Sunday, November 13, 2005
I was surprised to find this photo of my Frankfurt studio online, at Maria de Alvear's site. That's me (blond head in the foreground) with some Javanese friends, making a little Saturday afternoon music.
Composers' studios are interesting places. I've been to those of Ives, Bartok (actually, for five years time, I could actually see his house from my own studio window, on the next hillside in Buda), and I'm proud to say that I have a picture somewhere of La Monte Young and I standing in front of the re-created Schoenberg studio that was once housed at USC. These places tend to be warm and comfortable, rather than flashy. A good writing surface, lots of writing implements, overfilled shelves, a sturdy chair to sit for long hours, and often a place to crash. Lou Harrison often composed in a little trailer parked someplace out back of his house. There are often very special things that haven't anything directly to do with music, but say a lot about the craft: Schoenberg's homemade playing cards or toy violin. The way studios change over time is also interesting: when I first saw Gordon Mumma's (analog) studio, centerplace belonged to his soldering iron, some (digital) years later, that place was taken by a huge monitor. I like to have lots of instruments or noise makers around, but not necessarily the particular instruments I'm composing for at the moment. There's a piano in the house, but not in my studio. I will sometimes grab whatever instrument is closest to try something out: my father's Eb clarinet, a recorder, or a cornetto, maybe my son's cello. Stravinsky always had a piano, in L.A. with the moderator on all the time, but when he wrote Ragtime and Les Noces, he hired a cymbalon. In later years, John Cage had no piano at home. If he wanted to try something out on a piano, he would go to the Merce Cunningham dance studio.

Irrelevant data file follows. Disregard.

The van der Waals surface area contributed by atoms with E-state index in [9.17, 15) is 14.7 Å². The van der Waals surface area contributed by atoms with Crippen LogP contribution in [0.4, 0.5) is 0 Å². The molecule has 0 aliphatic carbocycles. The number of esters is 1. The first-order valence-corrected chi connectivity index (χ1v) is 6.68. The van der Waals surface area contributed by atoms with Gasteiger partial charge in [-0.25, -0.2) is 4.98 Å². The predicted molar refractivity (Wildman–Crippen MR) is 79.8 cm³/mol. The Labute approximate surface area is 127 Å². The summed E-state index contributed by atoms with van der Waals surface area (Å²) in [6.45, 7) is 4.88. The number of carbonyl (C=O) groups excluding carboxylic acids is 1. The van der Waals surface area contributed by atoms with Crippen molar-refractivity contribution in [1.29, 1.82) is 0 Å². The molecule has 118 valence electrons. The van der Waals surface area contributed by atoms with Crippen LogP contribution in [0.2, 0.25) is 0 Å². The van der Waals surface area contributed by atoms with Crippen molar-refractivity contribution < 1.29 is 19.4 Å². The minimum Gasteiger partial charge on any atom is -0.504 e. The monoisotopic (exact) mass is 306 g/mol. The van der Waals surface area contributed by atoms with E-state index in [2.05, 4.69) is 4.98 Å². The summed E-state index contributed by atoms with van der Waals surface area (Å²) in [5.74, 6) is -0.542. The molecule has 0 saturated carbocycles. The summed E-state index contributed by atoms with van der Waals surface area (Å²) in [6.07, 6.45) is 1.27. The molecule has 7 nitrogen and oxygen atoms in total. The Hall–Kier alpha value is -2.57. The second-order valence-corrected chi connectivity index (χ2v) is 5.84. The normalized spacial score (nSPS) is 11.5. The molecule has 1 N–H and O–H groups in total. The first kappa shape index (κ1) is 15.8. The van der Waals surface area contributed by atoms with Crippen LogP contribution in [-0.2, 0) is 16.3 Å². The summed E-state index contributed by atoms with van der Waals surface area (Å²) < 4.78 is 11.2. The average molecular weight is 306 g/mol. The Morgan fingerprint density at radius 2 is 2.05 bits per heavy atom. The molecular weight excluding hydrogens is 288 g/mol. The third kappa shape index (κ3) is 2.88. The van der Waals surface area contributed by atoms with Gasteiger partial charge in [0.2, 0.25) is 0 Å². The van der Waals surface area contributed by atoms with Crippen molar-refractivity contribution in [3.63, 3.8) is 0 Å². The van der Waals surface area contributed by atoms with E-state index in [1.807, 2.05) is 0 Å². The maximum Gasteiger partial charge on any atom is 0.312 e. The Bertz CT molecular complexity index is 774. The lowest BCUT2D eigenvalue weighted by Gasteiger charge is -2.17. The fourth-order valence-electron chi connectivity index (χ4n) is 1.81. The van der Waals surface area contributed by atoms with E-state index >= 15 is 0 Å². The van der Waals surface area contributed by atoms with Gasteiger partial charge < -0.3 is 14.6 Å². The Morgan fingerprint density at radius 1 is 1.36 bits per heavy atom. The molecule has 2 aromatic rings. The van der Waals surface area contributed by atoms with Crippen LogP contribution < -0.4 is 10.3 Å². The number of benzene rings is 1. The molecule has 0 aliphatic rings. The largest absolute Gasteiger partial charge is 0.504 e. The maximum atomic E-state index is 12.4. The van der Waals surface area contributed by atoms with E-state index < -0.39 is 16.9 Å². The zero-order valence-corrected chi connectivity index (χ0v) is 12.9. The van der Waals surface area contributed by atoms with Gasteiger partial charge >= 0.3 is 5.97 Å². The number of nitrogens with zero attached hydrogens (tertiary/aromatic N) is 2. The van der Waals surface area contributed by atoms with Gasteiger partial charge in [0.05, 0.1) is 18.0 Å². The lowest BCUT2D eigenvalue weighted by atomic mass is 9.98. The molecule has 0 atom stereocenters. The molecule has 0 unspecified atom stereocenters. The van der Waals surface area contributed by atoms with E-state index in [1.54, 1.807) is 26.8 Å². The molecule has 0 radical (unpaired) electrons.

I like to think that the room in which I compose is reflected or imprinted in the music itself, and that traces of the music hang in the air for a good long time. (Alvin Lucier, of course, has made this a great theme in his music.) As my music changes, this is reflected in the room, which is just as much a work in progress.